”Magic Mike’s Last Dance“ is just one of several films conceived as streaming titles now ending up in multiplexes
“We switched our strategy, which was focused on building a streaming platform, to one that is focused on each film,” Jeff Goldstein, Warner Bros. president of domestic distribution told TheWrap. They aren’t the only ones.
Walt Disney announced that its Hulu-intended “The Boogeyman,” based on a Stephen King short story, would open in theaters in June. Recent films like 20th Century Studios’ “Barbarian” and Paramount’s “80 for Brady” began life as streaming premieres only to become box office hits. Goldstein is hoping for a wider, 3,000-plus screen release for New Line’s upcoming “Evil Dead” revamp and DC Studios’ “Blue Beetle.”
Wall Street wanted streaming gains over box office
The investor class spent the pandemic years pressuring studios to spend billions of dollars on content as a show of strength while chasing subscribers. Returning Walt Disney CEO Bob Iger remarked in last week’s earnings call that such a mindset might have been a mistake.
“If the public perceived streaming as the future, and you need to be perceived as a leader in the future, you were forced to make iffy choices for the short-term stock price,” Legion of M co-founder and president Jeff Annison told TheWrap.
This reasoning, alongside pandemic-specific variables, saw Disney sending Pixar films to Disney+ while AT&T offered Warner Bros.’ entire 2021 slate concurrently in theaters and on HBO Max. Streaming-first services like Amazon’s Prime Video and Netflix poached intended-for-cinemas feature films from studios eager for a quick cash payout.
Wall Street reversed course last year. Shareholders are now clamoring for media companies to prioritize profitability over subscriber growth. “The end game was to be one of the last two or three streamers standing or to maximize their respective acquisition value,” said Annison.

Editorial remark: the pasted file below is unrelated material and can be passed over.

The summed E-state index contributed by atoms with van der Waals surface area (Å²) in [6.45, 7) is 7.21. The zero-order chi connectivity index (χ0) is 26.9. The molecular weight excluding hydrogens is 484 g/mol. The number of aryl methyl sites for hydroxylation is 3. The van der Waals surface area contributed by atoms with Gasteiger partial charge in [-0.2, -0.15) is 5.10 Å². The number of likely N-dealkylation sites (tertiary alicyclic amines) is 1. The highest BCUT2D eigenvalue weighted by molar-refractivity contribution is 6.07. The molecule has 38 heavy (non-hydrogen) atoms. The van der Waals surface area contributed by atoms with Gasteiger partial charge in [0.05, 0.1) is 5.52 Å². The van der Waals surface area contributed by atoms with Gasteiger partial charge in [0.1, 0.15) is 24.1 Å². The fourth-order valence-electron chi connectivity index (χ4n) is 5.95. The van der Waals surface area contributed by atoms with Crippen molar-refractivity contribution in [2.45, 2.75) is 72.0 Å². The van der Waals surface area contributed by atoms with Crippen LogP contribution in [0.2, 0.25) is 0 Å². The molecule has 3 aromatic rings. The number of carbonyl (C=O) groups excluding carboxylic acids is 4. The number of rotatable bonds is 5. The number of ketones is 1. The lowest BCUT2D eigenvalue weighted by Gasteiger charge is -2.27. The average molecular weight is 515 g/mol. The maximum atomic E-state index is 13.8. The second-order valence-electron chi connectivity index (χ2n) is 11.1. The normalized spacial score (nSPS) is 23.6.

Hollywood no longer faces pressure to sacrifice tangible theatrical returns for abstract streaming success. Studios are again beginning to treat films as distinctive assets to be individually exploited rather than as content widgets feeding a streaming maw.
Paramount’s “Smile,” initially planned for Paramount+, shifted release strategies after strong test-screening results. It grossed $216 million worldwide. Paramount reluctantly sold Michael B. Jordan’s “Without Remorse” to Prime Video in the first year of the pandemic. The studio recently announced a non-streaming sequel, “Rainbow Six,” helmed by “John Wick” director Chad Stahelski.
There’s an “all ships rise” effect to releasing films in theaters first
Another factor pushing movies back to theaters: The money a film makes from a multiplex release is far more transparent than streaming, said Authentic Talent partner Anne Woodward: “It’s verifiable, and it’s shared.” Streaming viewership data remains closely held by services, and the attribution of views to subscription revenue is maddeningly complex even when numbers are available.
There’s an equally ineffable factor to theatrical releases — the lift they give to ancillary distribution streams. “When we release a movie theatrically,” noted Paramount president of worldwide marketing and distribution Marc Weinstock, “you make a cultural impact, and that pays off in all the ancillary markets from home entertainment to streaming.” It’s a pattern he’s seen before with video on demand and DVDs, which caused an uptick in the theatrical business rather than eroding it by feeding audiences’ interest.